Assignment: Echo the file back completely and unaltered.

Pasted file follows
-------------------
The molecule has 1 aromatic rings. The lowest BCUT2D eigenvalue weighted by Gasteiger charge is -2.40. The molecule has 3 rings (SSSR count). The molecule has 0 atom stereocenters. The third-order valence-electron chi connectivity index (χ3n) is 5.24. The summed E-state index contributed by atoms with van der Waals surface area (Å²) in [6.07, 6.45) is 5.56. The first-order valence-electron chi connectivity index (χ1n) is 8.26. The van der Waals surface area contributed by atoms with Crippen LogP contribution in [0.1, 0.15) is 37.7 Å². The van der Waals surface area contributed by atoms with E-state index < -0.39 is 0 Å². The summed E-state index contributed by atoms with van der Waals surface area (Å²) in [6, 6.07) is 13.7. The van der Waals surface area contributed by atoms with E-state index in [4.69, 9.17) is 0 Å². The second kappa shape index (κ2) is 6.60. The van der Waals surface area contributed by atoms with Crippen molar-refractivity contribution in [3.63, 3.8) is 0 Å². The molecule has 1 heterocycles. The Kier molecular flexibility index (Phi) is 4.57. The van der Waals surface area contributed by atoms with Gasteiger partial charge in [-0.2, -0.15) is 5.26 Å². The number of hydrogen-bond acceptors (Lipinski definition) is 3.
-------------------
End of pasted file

The molecule has 1 aromatic rings. The lowest BCUT2D eigenvalue weighted by Gasteiger charge is -2.40. The molecule has 3 rings (SSSR count). The molecule has 0 atom stereocenters. The third-order valence-electron chi connectivity index (χ3n) is 5.24. The summed E-state index contributed by atoms with van der Waals surface area (Å²) in [6.07, 6.45) is 5.56. The first-order valence-electron chi connectivity index (χ1n) is 8.26. The van der Waals surface area contributed by atoms with Crippen LogP contribution in [0.1, 0.15) is 37.7 Å². The van der Waals surface area contributed by atoms with E-state index < -0.39 is 0 Å². The summed E-state index contributed by atoms with van der Waals surface area (Å²) in [6, 6.07) is 13.7. The van der Waals surface area contributed by atoms with E-state index in [4.69, 9.17) is 0 Å². The second kappa shape index (κ2) is 6.60. The van der Waals surface area contributed by atoms with Crippen molar-refractivity contribution in [3.63, 3.8) is 0 Å². The molecule has 1 heterocycles. The Kier molecular flexibility index (Phi) is 4.57. The van der Waals surface area contributed by atoms with Gasteiger partial charge in [-0.2, -0.15) is 5.26 Å². The number of hydrogen-bond acceptors (Lipinski definition) is 3.